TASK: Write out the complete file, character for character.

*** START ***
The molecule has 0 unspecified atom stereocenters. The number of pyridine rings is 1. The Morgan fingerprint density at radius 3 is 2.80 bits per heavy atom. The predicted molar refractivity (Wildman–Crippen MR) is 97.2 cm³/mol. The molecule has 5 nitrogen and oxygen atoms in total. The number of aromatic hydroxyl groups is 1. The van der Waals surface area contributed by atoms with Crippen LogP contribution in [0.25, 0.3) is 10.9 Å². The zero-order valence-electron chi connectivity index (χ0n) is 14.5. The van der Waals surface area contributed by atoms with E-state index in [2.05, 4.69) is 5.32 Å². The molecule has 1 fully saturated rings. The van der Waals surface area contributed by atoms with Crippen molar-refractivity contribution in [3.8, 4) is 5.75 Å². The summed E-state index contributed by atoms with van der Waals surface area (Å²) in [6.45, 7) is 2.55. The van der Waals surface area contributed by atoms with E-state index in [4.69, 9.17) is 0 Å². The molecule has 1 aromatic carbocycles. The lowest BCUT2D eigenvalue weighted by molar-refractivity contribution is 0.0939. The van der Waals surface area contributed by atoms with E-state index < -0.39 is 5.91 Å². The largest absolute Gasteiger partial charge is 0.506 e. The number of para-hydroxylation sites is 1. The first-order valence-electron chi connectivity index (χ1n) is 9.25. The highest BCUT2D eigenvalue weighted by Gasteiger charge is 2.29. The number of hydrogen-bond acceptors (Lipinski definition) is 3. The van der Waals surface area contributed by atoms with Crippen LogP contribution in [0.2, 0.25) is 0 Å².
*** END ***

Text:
The molecule has 0 unspecified atom stereocenters. The number of pyridine rings is 1. The Morgan fingerprint density at radius 3 is 2.80 bits per heavy atom. The predicted molar refractivity (Wildman–Crippen MR) is 97.2 cm³/mol. The molecule has 5 nitrogen and oxygen atoms in total. The number of aromatic hydroxyl groups is 1. The van der Waals surface area contributed by atoms with Crippen LogP contribution in [0.25, 0.3) is 10.9 Å². The zero-order valence-electron chi connectivity index (χ0n) is 14.5. The van der Waals surface area contributed by atoms with E-state index in [2.05, 4.69) is 5.32 Å². The molecule has 1 fully saturated rings. The van der Waals surface area contributed by atoms with Crippen molar-refractivity contribution in [3.8, 4) is 5.75 Å². The summed E-state index contributed by atoms with van der Waals surface area (Å²) in [6.45, 7) is 2.55. The van der Waals surface area contributed by atoms with E-state index in [4.69, 9.17) is 0 Å². The molecule has 1 aromatic carbocycles. The lowest BCUT2D eigenvalue weighted by molar-refractivity contribution is 0.0939. The van der Waals surface area contributed by atoms with E-state index < -0.39 is 5.91 Å². The largest absolute Gasteiger partial charge is 0.506 e. The number of para-hydroxylation sites is 1. The first-order valence-electron chi connectivity index (χ1n) is 9.25. The highest BCUT2D eigenvalue weighted by Gasteiger charge is 2.29. The number of hydrogen-bond acceptors (Lipinski definition) is 3. The van der Waals surface area contributed by atoms with Crippen LogP contribution in [0.2, 0.25) is 0 Å².